Starting Well in a New Ministry

Pastor Clark Graham

Posted On: 

July 30, 2020

Starting out in a new ministry is always a challenge. By this, I’m referring to a new leader transitioning into an already-established ministry. Transitions in leadership always involve a process of growth, even under the most ideal conditions, for both church leaders and church members. Throw in embedded perceptions of leadership, organizational complexity (or lack thereof), or possibly some raw emotions from a traumatic departure of leadership before you, and you have the potential for a rough start.

Regardless of the circumstances however, it is possible to start well when entering a new ministry. Here are some steps to help make that possibility a reality:

Cultivate Relationally
The old adage rings true here, “People don’t care how much you know until they know how much you care.” Love is a universal language that anyone can understand and everyone wants to hear! Whether you’re helping hurting hearts or simply trying to connect with new faces, cultivating relationships should be a main priority.

Communicate Inspirationally
It is easy to get behind a leader that has a clear, Biblical vision and is passionate about it. Communicate your vision for the church or ministry that you lead in a way that inspires people to rally around it. Many leaders are “steering the ship” according to some sort of vision, but sometimes the problem is very few are on board with them.

Commend Intentionally
Whether you are stepping into a new pastorate or staff position, undoubtedly there are people under your leadership that need encouragement…from you! Find someone doing something right and praise them for a job well done. Speaking negatively about the former leader or way of doing things will not get you very far - even if what you say is true! Focus on the positive and intentionally commend people for the things that are going well.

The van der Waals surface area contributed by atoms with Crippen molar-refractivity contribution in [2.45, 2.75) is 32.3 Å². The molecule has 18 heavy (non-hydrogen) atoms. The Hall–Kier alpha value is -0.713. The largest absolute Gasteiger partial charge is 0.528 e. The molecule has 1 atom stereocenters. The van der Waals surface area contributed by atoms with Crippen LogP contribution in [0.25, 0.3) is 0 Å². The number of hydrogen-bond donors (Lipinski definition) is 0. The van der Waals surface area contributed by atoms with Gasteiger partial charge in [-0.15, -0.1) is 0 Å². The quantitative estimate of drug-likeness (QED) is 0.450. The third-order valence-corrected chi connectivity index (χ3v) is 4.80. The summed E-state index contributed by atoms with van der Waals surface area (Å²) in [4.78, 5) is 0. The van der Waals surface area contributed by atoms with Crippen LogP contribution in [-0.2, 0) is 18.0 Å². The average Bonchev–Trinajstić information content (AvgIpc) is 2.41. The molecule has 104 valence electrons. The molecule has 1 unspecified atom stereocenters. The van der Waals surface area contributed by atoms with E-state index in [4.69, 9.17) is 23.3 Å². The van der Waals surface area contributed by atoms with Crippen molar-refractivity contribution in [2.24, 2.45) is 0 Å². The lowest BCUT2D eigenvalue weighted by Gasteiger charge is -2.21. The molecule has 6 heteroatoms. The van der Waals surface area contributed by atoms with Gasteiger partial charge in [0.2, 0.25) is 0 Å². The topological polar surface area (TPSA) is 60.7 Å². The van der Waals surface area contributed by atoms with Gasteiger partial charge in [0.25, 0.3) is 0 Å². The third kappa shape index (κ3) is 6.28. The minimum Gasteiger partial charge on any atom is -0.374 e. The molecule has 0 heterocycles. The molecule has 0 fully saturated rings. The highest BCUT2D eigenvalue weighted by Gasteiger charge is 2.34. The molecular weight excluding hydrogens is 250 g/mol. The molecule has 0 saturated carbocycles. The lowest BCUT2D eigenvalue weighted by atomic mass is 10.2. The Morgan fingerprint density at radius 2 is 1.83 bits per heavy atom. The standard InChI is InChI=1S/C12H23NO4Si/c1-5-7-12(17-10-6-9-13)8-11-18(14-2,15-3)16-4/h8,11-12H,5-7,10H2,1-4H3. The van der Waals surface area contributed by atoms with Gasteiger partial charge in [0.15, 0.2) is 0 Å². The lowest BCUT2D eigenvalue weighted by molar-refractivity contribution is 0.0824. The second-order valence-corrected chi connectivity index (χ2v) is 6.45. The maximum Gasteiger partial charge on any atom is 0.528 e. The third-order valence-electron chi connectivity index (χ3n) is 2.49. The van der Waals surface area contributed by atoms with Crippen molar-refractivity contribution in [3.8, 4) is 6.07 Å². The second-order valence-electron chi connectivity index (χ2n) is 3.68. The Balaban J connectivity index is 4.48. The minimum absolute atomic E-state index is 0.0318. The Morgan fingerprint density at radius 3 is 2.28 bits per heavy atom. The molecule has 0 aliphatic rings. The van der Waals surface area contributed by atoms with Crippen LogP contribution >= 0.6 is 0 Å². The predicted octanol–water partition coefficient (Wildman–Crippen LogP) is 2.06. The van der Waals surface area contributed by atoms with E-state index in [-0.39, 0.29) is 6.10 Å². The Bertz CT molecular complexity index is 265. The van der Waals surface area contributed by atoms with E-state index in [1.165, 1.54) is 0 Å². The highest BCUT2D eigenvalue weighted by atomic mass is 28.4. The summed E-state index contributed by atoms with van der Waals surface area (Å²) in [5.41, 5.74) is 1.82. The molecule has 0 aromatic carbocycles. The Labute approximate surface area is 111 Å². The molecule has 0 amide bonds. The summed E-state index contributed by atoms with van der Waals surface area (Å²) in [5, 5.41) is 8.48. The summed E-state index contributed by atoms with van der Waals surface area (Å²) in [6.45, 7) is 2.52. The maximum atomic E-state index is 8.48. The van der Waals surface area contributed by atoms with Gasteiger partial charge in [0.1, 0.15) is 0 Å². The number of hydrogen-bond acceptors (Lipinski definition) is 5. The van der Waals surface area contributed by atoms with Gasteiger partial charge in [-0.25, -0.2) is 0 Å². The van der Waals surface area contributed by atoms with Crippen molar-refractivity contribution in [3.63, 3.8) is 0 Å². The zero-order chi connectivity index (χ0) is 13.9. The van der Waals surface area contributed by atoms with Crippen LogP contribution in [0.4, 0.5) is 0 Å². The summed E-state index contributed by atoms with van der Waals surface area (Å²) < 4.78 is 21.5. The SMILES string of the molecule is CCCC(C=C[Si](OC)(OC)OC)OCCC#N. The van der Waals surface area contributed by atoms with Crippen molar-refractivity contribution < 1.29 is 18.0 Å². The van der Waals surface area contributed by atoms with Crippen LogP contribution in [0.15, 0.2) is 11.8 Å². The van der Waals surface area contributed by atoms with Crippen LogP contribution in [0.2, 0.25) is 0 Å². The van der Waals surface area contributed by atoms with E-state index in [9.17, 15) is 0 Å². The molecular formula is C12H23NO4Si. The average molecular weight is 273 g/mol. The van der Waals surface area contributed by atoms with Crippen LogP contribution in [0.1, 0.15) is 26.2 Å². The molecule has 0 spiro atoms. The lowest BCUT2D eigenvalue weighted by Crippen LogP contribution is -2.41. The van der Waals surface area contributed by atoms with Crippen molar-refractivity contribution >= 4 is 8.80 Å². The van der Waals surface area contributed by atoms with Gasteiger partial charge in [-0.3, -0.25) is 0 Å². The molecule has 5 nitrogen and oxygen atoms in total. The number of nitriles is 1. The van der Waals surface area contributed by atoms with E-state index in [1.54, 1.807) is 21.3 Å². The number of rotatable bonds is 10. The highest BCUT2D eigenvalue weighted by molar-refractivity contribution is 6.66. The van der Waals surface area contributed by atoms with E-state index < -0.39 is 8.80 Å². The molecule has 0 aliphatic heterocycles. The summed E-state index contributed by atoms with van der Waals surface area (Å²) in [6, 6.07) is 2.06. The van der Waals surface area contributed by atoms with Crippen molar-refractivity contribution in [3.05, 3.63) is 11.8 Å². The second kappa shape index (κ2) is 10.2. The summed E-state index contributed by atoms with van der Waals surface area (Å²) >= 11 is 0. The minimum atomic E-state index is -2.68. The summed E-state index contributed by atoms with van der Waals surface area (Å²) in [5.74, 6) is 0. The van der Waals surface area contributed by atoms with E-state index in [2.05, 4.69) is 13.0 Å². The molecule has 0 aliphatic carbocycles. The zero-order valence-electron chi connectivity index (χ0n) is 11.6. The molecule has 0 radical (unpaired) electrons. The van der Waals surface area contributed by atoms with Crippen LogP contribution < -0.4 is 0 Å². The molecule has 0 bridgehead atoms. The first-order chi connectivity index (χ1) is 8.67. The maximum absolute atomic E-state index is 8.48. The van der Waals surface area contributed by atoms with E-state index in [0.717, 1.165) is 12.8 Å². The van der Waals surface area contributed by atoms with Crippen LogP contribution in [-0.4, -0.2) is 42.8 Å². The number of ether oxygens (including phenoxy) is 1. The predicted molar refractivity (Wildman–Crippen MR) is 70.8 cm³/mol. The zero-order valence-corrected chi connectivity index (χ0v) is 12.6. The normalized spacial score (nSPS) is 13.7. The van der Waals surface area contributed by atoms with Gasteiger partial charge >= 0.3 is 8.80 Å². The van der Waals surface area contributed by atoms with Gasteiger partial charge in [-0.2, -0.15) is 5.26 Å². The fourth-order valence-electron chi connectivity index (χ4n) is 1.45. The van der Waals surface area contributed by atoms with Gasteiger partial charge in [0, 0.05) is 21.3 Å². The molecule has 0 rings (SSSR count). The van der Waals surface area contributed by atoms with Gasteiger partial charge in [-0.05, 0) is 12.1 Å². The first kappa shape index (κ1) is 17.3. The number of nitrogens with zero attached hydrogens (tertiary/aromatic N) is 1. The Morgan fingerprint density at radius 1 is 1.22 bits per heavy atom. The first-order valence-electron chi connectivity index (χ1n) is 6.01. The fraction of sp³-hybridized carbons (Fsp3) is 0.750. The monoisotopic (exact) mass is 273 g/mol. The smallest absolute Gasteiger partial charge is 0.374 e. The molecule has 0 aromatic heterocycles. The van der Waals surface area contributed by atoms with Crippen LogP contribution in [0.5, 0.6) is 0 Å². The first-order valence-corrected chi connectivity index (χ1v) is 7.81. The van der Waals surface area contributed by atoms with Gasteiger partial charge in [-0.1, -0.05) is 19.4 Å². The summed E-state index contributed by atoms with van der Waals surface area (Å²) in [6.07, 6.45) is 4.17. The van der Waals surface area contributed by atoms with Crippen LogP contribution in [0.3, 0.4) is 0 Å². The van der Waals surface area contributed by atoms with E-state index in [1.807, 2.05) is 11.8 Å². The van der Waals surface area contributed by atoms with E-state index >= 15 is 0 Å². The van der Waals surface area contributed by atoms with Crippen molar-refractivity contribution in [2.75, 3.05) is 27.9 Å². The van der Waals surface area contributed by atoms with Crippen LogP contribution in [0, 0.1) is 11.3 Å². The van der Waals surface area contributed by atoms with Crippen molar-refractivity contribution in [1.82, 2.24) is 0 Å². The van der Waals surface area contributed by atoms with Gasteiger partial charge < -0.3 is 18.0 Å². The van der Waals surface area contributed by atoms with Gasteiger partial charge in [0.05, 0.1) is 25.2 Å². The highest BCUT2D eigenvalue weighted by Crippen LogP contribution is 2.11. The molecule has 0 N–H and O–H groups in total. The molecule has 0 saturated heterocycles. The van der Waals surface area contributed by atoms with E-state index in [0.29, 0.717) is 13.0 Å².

Change Gradually
You’ve probably heard the saying that people go through three phases in times of change: rejection, tolerance, and acceptance. There is a lot of truth to that observation. When you are the new leader in a church or ministry, you will have a lot of fresh ideas you will want to implement – quickly! That’s not always a bad thing. Just remember, too many changes too fast might scare your people. If it doesn’t scare them it might send the message, “Everything you did before I came was wrong or not very good.” If there are major things that must be corrected now, by all means correct them. Pace yourself strategically with the other changes and be sure to communicate well in the process.

Challenge Biblically
I saved the best for last. Paul explained in 1 Corinthians 3:6-7, “I have planted, Apollos watered; but God gave the increase. 7 So then neither is he that planteth any thing, neither he that watereth; but God that giveth the increase.” When it is all said and done, you are not the one that does the transforming in people’s hearts. God does that part! We are simply human instruments that He wants to use. As a spiritual leader, you have been called to transfer Biblical truth that will challenge and transform lives!

As you step into a new ministry, May God use you to be His agent for spiritual growth and change in the lives of others to the glory of God!

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